Since most of the pathogens isolated were resistant to TS, the authors question the efficacy of TS as prophylaxis in the region. Any potentially effective prophylactic agent would have to prevent non-typhi Salmonella and Streptococcus pneumoniae and have broad-spectrum activity against respiratory and enteric pathogens. Such antibiotics, like azithromycin or ciprofloxacin, would likely be unaffordable. While the introduction of TS prophylaxis may not be very effective, the greater concern is the potential for harm if the prevalence of SP- resistant malaria in the region were to increase as an unintended result.


Coming Crisis in Malaria Treatment

Treatment for severe malaria in Africa is approaching a crisis point. The global burden of malaria is worsening due to drug resistance, with mortality increasing as resistance spreads. Resistance to chloroquine, a cheap drug that had been used for years, is now nearly universal. Its replacement, sulfadoxine-pyrimethamine (SP) is also cheap and effective, but its days are numbered as resistance spreads.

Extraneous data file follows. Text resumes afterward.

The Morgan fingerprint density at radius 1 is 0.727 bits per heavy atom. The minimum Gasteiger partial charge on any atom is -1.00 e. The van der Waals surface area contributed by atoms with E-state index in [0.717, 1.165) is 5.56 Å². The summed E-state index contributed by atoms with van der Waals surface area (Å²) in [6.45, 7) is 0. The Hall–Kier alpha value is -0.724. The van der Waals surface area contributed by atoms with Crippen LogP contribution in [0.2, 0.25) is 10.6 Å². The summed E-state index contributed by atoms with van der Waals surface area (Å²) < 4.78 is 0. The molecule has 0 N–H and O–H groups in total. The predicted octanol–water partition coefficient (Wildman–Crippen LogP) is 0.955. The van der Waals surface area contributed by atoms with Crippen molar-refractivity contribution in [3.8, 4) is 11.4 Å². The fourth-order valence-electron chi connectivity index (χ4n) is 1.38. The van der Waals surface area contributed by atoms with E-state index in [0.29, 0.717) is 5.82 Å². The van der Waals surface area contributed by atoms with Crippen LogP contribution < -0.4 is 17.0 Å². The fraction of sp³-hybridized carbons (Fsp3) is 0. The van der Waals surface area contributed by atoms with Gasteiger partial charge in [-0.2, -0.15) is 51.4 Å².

Resistance to SP originated in Asia, appeared in South America, and is rapidly spreading through Africa. The development of SP resistance may owe its origins to the earlier, widespread use of pyrimethamine by itself. SP resistance is now so common in South Africa that the drug is no longer used there. Resistance has gradually spread north to Mozambique, probably carried by mosquitoes. Although resistance to SP has been reported in many other African countries, including Kenya, Malawi and Tanzania, many outbreaks of malaria can still be treated by SP. However, if drug resistance against SP continues spread, the region will be left without an affordable weapon against this deadly infection.

When SP is no longer an option, the next alternative will cost 10 times as much, rendering it virtually unobtainable in most malarious regions. With no likely vaccine candidate on the horizon for at least 10 years, a new drug -- and a new approach -- for treating severe malaria in Africa is needed. And while there is no obvious successor to SP, in the future it seems certain that combination therapy -- the norm for treating TB and HIV -- will have to be adopted for malaria if the tide of drug resistance is to be stopped and malaria rolled back.

One of the most promising candidates for the next generation of malaria drugs is arteminisin, a plant-derived compound that originated in China. References to the plant as a malaria treatment have been found in documents dating back 1700 years, yet its activity was only rediscovered in 1972. Arteminisin is one of the most potent and fast acting malaria treatments available, killing up to 99.99 percent of parasites. In killing a young form of the parasite, it acts earlier during the 48 hour cycle of an episode of severe malaria than conventional drugs.